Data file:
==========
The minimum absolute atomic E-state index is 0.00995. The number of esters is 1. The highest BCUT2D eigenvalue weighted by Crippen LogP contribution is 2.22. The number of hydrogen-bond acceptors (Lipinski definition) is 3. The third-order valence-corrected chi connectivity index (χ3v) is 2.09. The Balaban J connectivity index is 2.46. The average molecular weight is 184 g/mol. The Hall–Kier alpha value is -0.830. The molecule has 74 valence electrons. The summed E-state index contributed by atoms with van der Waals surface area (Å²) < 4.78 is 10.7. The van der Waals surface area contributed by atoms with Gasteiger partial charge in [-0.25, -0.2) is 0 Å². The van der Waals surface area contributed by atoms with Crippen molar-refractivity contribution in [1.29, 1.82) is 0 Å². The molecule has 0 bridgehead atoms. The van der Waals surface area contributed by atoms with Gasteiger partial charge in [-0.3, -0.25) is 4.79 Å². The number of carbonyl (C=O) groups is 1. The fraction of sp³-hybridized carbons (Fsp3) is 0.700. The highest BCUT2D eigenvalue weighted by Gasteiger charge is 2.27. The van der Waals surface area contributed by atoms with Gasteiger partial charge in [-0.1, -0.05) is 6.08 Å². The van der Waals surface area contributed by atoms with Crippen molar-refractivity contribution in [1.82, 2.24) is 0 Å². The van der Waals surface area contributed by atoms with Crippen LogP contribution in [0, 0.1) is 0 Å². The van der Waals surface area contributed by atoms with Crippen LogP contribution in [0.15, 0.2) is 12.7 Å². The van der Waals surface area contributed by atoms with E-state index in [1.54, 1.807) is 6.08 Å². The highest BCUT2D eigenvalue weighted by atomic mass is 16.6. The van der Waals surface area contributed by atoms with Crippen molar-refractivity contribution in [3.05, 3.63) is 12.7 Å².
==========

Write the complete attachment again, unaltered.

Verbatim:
The minimum absolute atomic E-state index is 0.00995. The number of esters is 1. The highest BCUT2D eigenvalue weighted by Crippen LogP contribution is 2.22. The number of hydrogen-bond acceptors (Lipinski definition) is 3. The third-order valence-corrected chi connectivity index (χ3v) is 2.09. The Balaban J connectivity index is 2.46. The average molecular weight is 184 g/mol. The Hall–Kier alpha value is -0.830. The molecule has 74 valence electrons. The summed E-state index contributed by atoms with van der Waals surface area (Å²) < 4.78 is 10.7. The van der Waals surface area contributed by atoms with Gasteiger partial charge in [-0.25, -0.2) is 0 Å². The van der Waals surface area contributed by atoms with Crippen molar-refractivity contribution in [1.29, 1.82) is 0 Å². The molecule has 0 bridgehead atoms. The van der Waals surface area contributed by atoms with Gasteiger partial charge in [-0.3, -0.25) is 4.79 Å². The number of carbonyl (C=O) groups is 1. The fraction of sp³-hybridized carbons (Fsp3) is 0.700. The highest BCUT2D eigenvalue weighted by Gasteiger charge is 2.27. The van der Waals surface area contributed by atoms with Gasteiger partial charge in [-0.1, -0.05) is 6.08 Å². The van der Waals surface area contributed by atoms with Crippen molar-refractivity contribution in [1.82, 2.24) is 0 Å². The van der Waals surface area contributed by atoms with Crippen LogP contribution in [0, 0.1) is 0 Å². The van der Waals surface area contributed by atoms with Crippen LogP contribution in [0.15, 0.2) is 12.7 Å². The van der Waals surface area contributed by atoms with E-state index in [1.54, 1.807) is 6.08 Å². The highest BCUT2D eigenvalue weighted by atomic mass is 16.6. The van der Waals surface area contributed by atoms with Crippen molar-refractivity contribution in [3.05, 3.63) is 12.7 Å².